It’s a reflex. When things go wrong, we mindlessly blame those at the top. We blame leaders for whatever our misfortunes – and for their wrongheadedness, their misguidedness, their cluelessness. So, in the case of the government shutdown, depending on our point of view, we fault President Donald Trump, Senate Majority Leader Mitch McConnell, Senate Minority Leader Chuck Schumer, and, it goes without saying, Speaker of the House, Nancy Pelosi.

But what if we took just a bit more time and trouble to see leadership for what it really is. Leadership is a relationship. Leadership is a relationship that requires at least two people: one leader and one follower. Which is why it’s as impossible as illogical to isolate the one from the other, to blame leaders entirely for what goes wrong while exonerating entirely followers.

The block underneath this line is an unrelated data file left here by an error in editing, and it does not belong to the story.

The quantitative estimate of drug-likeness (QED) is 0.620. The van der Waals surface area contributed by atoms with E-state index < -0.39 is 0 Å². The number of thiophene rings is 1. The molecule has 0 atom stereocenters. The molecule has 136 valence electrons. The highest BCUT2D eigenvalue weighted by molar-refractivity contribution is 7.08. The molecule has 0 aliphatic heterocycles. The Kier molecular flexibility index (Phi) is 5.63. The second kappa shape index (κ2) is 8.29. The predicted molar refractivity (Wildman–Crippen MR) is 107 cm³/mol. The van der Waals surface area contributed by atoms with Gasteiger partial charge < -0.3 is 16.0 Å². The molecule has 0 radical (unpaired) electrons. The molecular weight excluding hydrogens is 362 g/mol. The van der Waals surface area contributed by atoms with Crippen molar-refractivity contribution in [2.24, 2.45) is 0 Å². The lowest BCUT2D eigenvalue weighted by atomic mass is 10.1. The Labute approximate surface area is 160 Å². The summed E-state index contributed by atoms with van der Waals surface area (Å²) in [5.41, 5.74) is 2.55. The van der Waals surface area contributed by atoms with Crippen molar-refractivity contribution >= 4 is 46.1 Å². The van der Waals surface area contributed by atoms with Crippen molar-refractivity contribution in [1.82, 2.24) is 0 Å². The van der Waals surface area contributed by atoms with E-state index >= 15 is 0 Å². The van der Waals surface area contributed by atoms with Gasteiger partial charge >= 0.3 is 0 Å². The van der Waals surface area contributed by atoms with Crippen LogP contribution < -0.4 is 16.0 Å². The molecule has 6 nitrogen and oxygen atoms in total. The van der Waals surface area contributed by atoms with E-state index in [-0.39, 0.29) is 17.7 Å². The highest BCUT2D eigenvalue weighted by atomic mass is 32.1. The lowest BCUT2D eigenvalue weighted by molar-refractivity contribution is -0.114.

In the case of the government shutdown, who are the followers? To keep it simple I’ll put them into just two groups: first, the public at large; second, the approximately 800,000 government workers who have been directly and dramatically affected, who have showed up at work but not been paid.

Which raises the question of how these two groups have responded to the longest government shutdown in American history. The answer? By and large they, we, have done nothing. We the people have, mostly, played the part of bystanders. Federal employees have, mostly, played the part of victims. Only in the last few days are we starting to hear steadier drumbeats of protest – from, for example, the FBI Agents Association, the Coast Guard Commandant, and Kentucky union leaders representing prison workers – but the impact of these isolated instances so far has been low. Put simply, followers, even those who’ve been shafted, have, generally, been willing to accept the hand they’ve been dealt without disrupting the lives of others.